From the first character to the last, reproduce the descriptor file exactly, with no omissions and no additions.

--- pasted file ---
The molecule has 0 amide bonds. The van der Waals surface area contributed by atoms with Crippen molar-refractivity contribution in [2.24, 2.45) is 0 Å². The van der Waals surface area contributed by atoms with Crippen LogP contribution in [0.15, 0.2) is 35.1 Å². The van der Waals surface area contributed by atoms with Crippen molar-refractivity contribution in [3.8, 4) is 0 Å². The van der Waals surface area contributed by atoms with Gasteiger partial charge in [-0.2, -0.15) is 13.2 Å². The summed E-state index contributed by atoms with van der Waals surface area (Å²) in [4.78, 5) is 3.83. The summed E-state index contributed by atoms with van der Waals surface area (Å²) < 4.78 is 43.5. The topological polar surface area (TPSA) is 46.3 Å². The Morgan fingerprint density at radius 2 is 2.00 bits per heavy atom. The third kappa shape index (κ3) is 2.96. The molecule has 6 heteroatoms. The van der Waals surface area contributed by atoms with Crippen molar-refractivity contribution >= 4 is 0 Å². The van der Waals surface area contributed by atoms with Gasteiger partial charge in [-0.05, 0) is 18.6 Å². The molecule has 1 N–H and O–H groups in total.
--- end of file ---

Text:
The molecule has 0 amide bonds. The van der Waals surface area contributed by atoms with Crippen molar-refractivity contribution in [2.24, 2.45) is 0 Å². The van der Waals surface area contributed by atoms with Crippen LogP contribution in [0.15, 0.2) is 35.1 Å². The van der Waals surface area contributed by atoms with Crippen molar-refractivity contribution in [3.8, 4) is 0 Å². The van der Waals surface area contributed by atoms with Gasteiger partial charge in [-0.2, -0.15) is 13.2 Å². The summed E-state index contributed by atoms with van der Waals surface area (Å²) in [4.78, 5) is 3.83. The summed E-state index contributed by atoms with van der Waals surface area (Å²) < 4.78 is 43.5. The topological polar surface area (TPSA) is 46.3 Å². The Morgan fingerprint density at radius 2 is 2.00 bits per heavy atom. The third kappa shape index (κ3) is 2.96. The molecule has 6 heteroatoms. The van der Waals surface area contributed by atoms with Crippen molar-refractivity contribution >= 4 is 0 Å². The van der Waals surface area contributed by atoms with Gasteiger partial charge in [-0.05, 0) is 18.6 Å². The molecule has 1 N–H and O–H groups in total.